PoN themes & philosophy

  • 7 Replies
  • 2874 Views

0 Members and 1 Guest are viewing this topic.

What Came Before

  • *
  • Administrator
  • Emwama
  • *****
  • Posts: 0
    • View Profile
    • First Second Apocalypse
« on: June 04, 2013, 07:02:12 pm »
Quote from: solzenietzsche
Ok, noticed there is an absence of such a topic, so I venture to do it. If i'm wrong, please do inform me.

From my point of view the very central theme of the pon trilogy seems to be causality. This is quite obvious, what with
the darkness that comes before and all that. Causality is a subject traditionally belonging to metaphysics, which also makes
its appearance frequently. What I find interesting is that the causality theme is extended to include and connect fatherhood, conditioning, teaching and
homosexual relationships. Numerous references of people acting like fathers or sons, portrayal of real father-son relationships, people teaching/conditioning and being taught/conditioned and also moenghus coming-before khellus literally and metaphorically. Also, the relationship between akka and inrau, moenghus and cnaiur, which is a teaching-fathering-conditioning and a sexual relationship.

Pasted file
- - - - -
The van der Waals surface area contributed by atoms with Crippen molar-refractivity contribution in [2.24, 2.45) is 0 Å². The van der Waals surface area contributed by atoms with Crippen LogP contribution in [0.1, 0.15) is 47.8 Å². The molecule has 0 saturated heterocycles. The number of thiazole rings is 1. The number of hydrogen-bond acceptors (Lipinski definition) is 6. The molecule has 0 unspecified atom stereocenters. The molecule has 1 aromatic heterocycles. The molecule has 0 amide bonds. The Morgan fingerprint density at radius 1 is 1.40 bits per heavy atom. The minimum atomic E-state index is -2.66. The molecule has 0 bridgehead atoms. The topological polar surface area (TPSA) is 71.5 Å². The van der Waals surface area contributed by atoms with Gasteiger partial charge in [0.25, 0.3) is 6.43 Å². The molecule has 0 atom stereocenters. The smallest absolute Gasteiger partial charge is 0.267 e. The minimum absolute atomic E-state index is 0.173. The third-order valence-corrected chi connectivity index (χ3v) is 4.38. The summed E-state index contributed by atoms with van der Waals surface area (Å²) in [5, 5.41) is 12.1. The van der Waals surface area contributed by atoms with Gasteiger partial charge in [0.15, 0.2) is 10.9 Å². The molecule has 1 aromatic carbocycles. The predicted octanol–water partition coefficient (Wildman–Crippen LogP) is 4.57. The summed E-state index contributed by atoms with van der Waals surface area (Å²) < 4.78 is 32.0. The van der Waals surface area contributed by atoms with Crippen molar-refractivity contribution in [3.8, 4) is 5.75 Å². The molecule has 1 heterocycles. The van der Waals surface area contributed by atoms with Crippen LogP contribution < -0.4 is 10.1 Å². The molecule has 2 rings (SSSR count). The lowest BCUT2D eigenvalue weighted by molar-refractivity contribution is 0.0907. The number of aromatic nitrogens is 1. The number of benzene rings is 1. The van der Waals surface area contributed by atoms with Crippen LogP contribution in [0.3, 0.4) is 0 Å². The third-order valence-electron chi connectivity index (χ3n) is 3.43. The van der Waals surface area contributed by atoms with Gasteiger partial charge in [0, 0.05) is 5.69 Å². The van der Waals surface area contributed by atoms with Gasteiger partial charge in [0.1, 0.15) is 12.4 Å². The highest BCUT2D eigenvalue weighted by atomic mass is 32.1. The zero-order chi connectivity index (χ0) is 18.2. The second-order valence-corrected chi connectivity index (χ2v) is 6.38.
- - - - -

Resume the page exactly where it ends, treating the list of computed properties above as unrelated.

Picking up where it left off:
Apart from that, I think there is also a deeper theme, which concerns the possibility of a subject (in the philosophical sense).
The possibility that a human mind can be autonomous from the rest of the world. Obviously the dunyain are trying to achieve this, but i feel it is a big concern of Mr. Bakker. Not only people who are trying to do this are present at center stage, but also their very existence is the threat to the autonomy of the rest of the individuals of Earwa.

Cnaiur and Akka manage to become a bit autonomous, and it is interesting that they both manage to do it via heartbreak.
Mr. Bakker seems to be implying that the way to the autonomous subject is linked to love. Interestingly enough this is also the view of Alain Badiou, a contemporary philosopher. Other contemporary philosophers like Agamben and Zizek are also interested in a new understanding of the subject. So I find that these books take part in the contemporary debate concerning the possibility of a subject.

So, how about you? Any thoughts?

What Came Before

  • *
  • Administrator
  • Emwama
  • *****
  • Posts: 0
    • View Profile
    • First Second Apocalypse
« Reply #1 on: June 04, 2013, 07:02:19 pm »
Quote from: Jorge
Quote